rolling prairie, with black, rich soil, and pro
duces the finest grains and vegetables in tho
world. It is also a fine stock raising region, and
large herds live on the range the year round.
This is the natural home of timothy. It grows
on lop of the mountains, down the slopes, and
in fact everywhere. The climate is nearly as
mild as California, and wo raise fruit of nearly
every kind. I should bo glad to hear from
any old soldiers who would like to settle in this
country." D. L. Greene, Grangeville, Idaho
The Thrto-Lpjgeil Jim.
From Vie Boston Herald.
Mr. .Tames Barnes, keeper of a light-house,s
near Westport, on Lake Champlain, is a pen
sioner of the Government, having lost his leg
during the late war. A group of four men was
in tho trenchps during tho artillery engage
ment. They were lying on the ground, chat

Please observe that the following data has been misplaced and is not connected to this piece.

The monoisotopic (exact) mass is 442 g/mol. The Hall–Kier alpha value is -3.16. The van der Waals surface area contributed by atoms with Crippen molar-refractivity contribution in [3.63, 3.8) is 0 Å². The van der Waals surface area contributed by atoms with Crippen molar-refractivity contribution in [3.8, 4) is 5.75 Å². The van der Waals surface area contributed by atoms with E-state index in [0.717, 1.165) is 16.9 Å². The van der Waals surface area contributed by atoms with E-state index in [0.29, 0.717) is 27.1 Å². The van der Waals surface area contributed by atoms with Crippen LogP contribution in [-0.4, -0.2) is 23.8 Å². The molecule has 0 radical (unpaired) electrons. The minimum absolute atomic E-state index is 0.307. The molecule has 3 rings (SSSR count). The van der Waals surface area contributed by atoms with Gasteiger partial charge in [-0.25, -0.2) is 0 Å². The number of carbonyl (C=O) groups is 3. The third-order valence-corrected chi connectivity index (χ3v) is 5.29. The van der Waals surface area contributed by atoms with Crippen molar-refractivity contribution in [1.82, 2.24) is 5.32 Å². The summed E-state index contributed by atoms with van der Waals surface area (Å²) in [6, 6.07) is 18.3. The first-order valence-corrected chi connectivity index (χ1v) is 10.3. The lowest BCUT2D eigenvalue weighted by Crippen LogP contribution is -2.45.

ting and smoking, out of the reach of direct
fire. Suddenly a. shell exploded over their
heads and so seriojisly injured three of the men
that it necessitated amputation of the left login
each instance. The Christian name of these
three men was the same, James. The fourth
man, who was untouched, though lying hard
by, wa3 not named James. Mr. Barnes is in com
munication with his comrades, who always call
ono another tho " three-legged Jims."
Where Knives Wero Srarco.
From Uic Panama Star and Herald.
Passengers on the Peninsula and Oriental
steamer JIalwa wero placed in a strange predic
ament recently. An Indian kni re-cleaner on
board got drunk, tied all the table-knives (up
ward of 600 in number) round his waist, and
jumped overboard. Tho ship was stopped and
turned round, but all efforts to rescue tho un
fortunate man with the much-needed table
knives were unavailing, and the passengers
wero compelled to cat with penknives and
other substitutes until the vessel reached Alex
andria. X Valentine.
By Elizabeth Cumings.
The fierce winds blow,
And the drifting: snow
Has buried the garden,